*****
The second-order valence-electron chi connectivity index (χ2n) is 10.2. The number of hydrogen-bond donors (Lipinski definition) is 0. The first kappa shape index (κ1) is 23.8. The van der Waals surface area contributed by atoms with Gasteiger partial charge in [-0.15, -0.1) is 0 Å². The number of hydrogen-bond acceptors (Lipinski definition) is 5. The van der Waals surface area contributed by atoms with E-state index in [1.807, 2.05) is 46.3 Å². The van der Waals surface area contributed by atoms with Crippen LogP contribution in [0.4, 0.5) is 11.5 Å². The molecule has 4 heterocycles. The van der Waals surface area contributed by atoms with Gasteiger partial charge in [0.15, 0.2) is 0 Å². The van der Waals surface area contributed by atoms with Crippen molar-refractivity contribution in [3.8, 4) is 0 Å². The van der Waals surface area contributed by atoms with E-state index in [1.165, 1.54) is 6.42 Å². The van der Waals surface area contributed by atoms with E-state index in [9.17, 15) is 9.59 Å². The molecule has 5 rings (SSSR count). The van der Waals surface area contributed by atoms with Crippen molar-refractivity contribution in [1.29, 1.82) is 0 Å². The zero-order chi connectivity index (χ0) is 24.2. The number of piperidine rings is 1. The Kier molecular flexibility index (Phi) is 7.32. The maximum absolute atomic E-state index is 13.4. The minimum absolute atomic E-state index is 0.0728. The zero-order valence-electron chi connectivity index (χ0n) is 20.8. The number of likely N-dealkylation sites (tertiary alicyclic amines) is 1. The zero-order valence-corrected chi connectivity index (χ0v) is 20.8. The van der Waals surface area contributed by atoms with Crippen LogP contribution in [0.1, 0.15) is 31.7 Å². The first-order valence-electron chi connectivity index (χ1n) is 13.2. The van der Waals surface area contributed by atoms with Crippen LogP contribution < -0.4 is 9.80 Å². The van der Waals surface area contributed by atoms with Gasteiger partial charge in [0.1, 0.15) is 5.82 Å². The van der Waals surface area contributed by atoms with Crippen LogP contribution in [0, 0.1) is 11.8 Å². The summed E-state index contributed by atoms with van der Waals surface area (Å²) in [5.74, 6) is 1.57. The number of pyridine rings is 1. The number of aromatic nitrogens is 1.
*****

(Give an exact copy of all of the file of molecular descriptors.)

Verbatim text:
The second-order valence-electron chi connectivity index (χ2n) is 10.2. The number of hydrogen-bond donors (Lipinski definition) is 0. The first kappa shape index (κ1) is 23.8. The van der Waals surface area contributed by atoms with Gasteiger partial charge in [-0.15, -0.1) is 0 Å². The number of hydrogen-bond acceptors (Lipinski definition) is 5. The van der Waals surface area contributed by atoms with E-state index in [1.807, 2.05) is 46.3 Å². The van der Waals surface area contributed by atoms with Crippen LogP contribution in [0.4, 0.5) is 11.5 Å². The molecule has 4 heterocycles. The van der Waals surface area contributed by atoms with Gasteiger partial charge in [0.15, 0.2) is 0 Å². The van der Waals surface area contributed by atoms with Crippen molar-refractivity contribution in [3.8, 4) is 0 Å². The van der Waals surface area contributed by atoms with E-state index in [1.165, 1.54) is 6.42 Å². The van der Waals surface area contributed by atoms with E-state index in [9.17, 15) is 9.59 Å². The molecule has 5 rings (SSSR count). The van der Waals surface area contributed by atoms with Crippen molar-refractivity contribution in [1.29, 1.82) is 0 Å². The zero-order chi connectivity index (χ0) is 24.2. The number of piperidine rings is 1. The Kier molecular flexibility index (Phi) is 7.32. The maximum absolute atomic E-state index is 13.4. The minimum absolute atomic E-state index is 0.0728. The zero-order valence-electron chi connectivity index (χ0n) is 20.8. The number of likely N-dealkylation sites (tertiary alicyclic amines) is 1. The zero-order valence-corrected chi connectivity index (χ0v) is 20.8. The van der Waals surface area contributed by atoms with Crippen LogP contribution in [0.1, 0.15) is 31.7 Å². The first-order valence-electron chi connectivity index (χ1n) is 13.2. The van der Waals surface area contributed by atoms with Crippen LogP contribution < -0.4 is 9.80 Å². The van der Waals surface area contributed by atoms with Gasteiger partial charge in [0.1, 0.15) is 5.82 Å². The van der Waals surface area contributed by atoms with Crippen LogP contribution in [0, 0.1) is 11.8 Å². The summed E-state index contributed by atoms with van der Waals surface area (Å²) in [5.74, 6) is 1.57. The number of pyridine rings is 1. The number of aromatic nitrogens is 1.